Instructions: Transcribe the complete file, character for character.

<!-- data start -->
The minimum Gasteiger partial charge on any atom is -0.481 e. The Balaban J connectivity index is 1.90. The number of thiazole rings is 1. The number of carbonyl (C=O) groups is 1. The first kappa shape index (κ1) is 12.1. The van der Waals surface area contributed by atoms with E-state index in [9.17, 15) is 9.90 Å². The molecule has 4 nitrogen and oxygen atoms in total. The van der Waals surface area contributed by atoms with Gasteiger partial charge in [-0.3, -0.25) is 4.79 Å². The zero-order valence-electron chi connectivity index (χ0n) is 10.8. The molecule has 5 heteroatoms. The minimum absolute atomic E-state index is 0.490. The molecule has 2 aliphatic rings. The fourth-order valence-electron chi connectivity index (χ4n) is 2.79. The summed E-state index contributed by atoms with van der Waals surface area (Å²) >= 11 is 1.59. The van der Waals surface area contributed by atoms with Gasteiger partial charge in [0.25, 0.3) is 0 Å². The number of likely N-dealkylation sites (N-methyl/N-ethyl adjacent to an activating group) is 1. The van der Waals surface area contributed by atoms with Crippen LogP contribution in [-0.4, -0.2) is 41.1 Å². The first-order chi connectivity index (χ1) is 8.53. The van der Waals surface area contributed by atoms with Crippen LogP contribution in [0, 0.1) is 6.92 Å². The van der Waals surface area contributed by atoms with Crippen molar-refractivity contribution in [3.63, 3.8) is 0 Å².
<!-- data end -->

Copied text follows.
The minimum Gasteiger partial charge on any atom is -0.481 e. The Balaban J connectivity index is 1.90. The number of thiazole rings is 1. The number of carbonyl (C=O) groups is 1. The first kappa shape index (κ1) is 12.1. The van der Waals surface area contributed by atoms with E-state index in [9.17, 15) is 9.90 Å². The molecule has 4 nitrogen and oxygen atoms in total. The van der Waals surface area contributed by atoms with Gasteiger partial charge in [-0.3, -0.25) is 4.79 Å². The zero-order valence-electron chi connectivity index (χ0n) is 10.8. The molecule has 5 heteroatoms. The minimum absolute atomic E-state index is 0.490. The molecule has 2 aliphatic rings. The fourth-order valence-electron chi connectivity index (χ4n) is 2.79. The summed E-state index contributed by atoms with van der Waals surface area (Å²) >= 11 is 1.59. The van der Waals surface area contributed by atoms with Gasteiger partial charge in [0.25, 0.3) is 0 Å². The number of likely N-dealkylation sites (N-methyl/N-ethyl adjacent to an activating group) is 1. The van der Waals surface area contributed by atoms with Crippen LogP contribution in [-0.4, -0.2) is 41.1 Å². The first-order chi connectivity index (χ1) is 8.53. The van der Waals surface area contributed by atoms with Crippen LogP contribution in [0, 0.1) is 6.92 Å². The van der Waals surface area contributed by atoms with Crippen molar-refractivity contribution in [3.63, 3.8) is 0 Å².